Saturday, October 12, 2013

The Least of These

They were the nobodies, the shadow-people, the ones that everybody overlooked, and nobody cared for. People turned aside with loathing from the marks and sores upon their skin, the loss of their fingers and noses and toes; few were willing to admit in these sophisticated days that the greater cause of terror was their empty eyes. To be a leper was to be already dead while you still walked in the living world: dead to all those who had loved you, dead to your property and the skills by which you had earned it, and, worst of all, dead to the worship of God and the spiritual life of your people. Many believed, in the face of such incomprehensible misfortune, that they must be dead to God as well. They were the least in Israel, and in a time of siege and famine, nobody gave them a thought.

They huddled at the entrance to the city gate of Samaria, and considered their options. Within the gate there was severe famine in the city of Samaria; outside the gate was the besieging army of the Arameans. If they stayed where they were, neither in nor out, they would surely die; if they entered the city there was only death by starvation; perhaps the enemy army was their only hope. So, they decided, they would go and surrender to the Arameans. They might well be put to the sword, but death was a certainty anyway, and at least there was a chance this way that their lives might be spared.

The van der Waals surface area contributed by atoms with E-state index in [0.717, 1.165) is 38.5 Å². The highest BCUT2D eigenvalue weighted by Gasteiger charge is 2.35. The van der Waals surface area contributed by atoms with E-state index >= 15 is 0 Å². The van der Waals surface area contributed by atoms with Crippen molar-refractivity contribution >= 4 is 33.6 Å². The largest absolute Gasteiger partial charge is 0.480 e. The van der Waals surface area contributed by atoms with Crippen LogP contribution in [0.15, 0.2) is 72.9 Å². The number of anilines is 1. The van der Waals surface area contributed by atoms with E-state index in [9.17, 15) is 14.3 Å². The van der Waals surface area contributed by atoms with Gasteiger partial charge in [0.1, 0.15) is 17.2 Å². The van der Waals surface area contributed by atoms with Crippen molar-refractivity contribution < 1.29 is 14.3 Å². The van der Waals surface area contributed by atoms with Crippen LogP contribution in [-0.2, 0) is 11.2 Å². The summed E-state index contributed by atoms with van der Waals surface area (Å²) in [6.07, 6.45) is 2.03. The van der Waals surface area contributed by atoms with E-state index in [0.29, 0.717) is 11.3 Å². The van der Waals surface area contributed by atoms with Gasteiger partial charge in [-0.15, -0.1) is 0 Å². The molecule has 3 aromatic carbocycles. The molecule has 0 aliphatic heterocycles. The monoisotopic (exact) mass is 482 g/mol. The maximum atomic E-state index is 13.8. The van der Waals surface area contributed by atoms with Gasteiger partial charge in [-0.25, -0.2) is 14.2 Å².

So, in the grey light of dusk the grey men crept through the confusion of shadows to the enemy camp, quietly as the flight of owls, for they expected that their lives could be forfeit at any moment. But their caution was needless – there was no one there! The lepers had no idea that the prophet Elisha had prophesied the lifting of the siege, or that the hand of Almighty God Himself had caused the Arameans to imagine they heard the sound of war chariots, so that they fled in terror, for they were the outcasts, the least of men, and knew nothing of these things. All they knew was that only the horses and donkeys remained, the men had fled, and the deserted tents were full of their riches and an abundance of food. 

So they took for themselves all that they wanted and more, and only when they were sated did they remember the great need of their countrymen. They looked sheepishly at each other. “This isn’t right,” they said, “the whole starving city should be told about this good news! We would be culpable if we waited till daylight. Let’s go to the palace and tell them now!”

So they went back towards the city, no longer shrinking into the shadows of fear, but shouting out this miracle of sudden abundance. The gatekeepers took up the message, and soon the whole city knew. It was from the mouths of the disregarded and shunned, the least of them all, that that the truth of their deliverance came. And the city rejoiced.

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